However, just as leverage can work to one’s benefit, it can also work against an investor. For example, if one borrows $500,000 to acquire a $1,000,000 property and values fall, leverage works in reverse. If the property value falls to $800,000, a leveraged investment has a greater percentage equity loss than if it was purchased without debt. Similarly, declining values could potentially have the investor owing more money against the property, than its current market value.
While leveraging a property often works to one’s benefit, investors must be cognizant of a few key items to consider when utilizing leverage in the real estate context. Here are the Zeifmans Real Estate team’s key considerations to pay attention to when leveraging a real estate investment:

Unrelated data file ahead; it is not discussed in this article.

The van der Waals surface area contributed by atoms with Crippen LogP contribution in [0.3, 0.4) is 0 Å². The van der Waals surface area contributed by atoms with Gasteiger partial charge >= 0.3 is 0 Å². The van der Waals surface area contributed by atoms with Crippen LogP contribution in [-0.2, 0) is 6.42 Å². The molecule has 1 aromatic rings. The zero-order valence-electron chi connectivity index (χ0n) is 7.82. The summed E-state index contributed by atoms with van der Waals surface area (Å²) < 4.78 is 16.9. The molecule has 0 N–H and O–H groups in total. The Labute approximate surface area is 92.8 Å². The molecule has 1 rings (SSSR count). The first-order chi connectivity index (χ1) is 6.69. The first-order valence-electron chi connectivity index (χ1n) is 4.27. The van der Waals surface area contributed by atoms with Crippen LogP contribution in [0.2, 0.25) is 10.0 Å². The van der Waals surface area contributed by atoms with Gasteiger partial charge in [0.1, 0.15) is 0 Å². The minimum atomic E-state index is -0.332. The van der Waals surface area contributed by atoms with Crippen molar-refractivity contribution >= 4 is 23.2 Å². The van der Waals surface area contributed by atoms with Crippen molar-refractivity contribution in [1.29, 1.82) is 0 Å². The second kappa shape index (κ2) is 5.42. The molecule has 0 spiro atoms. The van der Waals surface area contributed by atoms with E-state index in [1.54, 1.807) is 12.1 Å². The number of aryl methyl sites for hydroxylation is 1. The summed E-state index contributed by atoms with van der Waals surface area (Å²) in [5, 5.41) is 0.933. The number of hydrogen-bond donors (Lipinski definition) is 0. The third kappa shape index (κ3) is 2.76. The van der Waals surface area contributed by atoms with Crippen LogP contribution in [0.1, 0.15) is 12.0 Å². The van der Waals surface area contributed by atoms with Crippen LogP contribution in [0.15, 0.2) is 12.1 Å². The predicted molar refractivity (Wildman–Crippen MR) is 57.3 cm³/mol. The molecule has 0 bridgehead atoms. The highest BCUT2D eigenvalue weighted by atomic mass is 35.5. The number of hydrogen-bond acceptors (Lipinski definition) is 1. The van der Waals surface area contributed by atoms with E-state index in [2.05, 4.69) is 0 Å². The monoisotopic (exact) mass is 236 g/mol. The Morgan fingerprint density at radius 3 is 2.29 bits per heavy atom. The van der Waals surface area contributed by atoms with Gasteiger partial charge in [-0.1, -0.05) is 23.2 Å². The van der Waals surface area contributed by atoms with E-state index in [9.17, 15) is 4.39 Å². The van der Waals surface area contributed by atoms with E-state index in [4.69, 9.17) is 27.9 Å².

- Expecting an unreasonable level of property appreciation: Just because a property has had high levels of appreciation in the past or you have had success with other properties, look at each property individually. Do your due diligence. When leveraging real estate investments review a minimum of these three possibilities: best case; worst case; and most likely. A key focus for real estate investors needs to be a focus on covering cash flows. Simply relying on price appreciation is often not enough and doing so can have disastrous impacts to an investor in down turn cycle.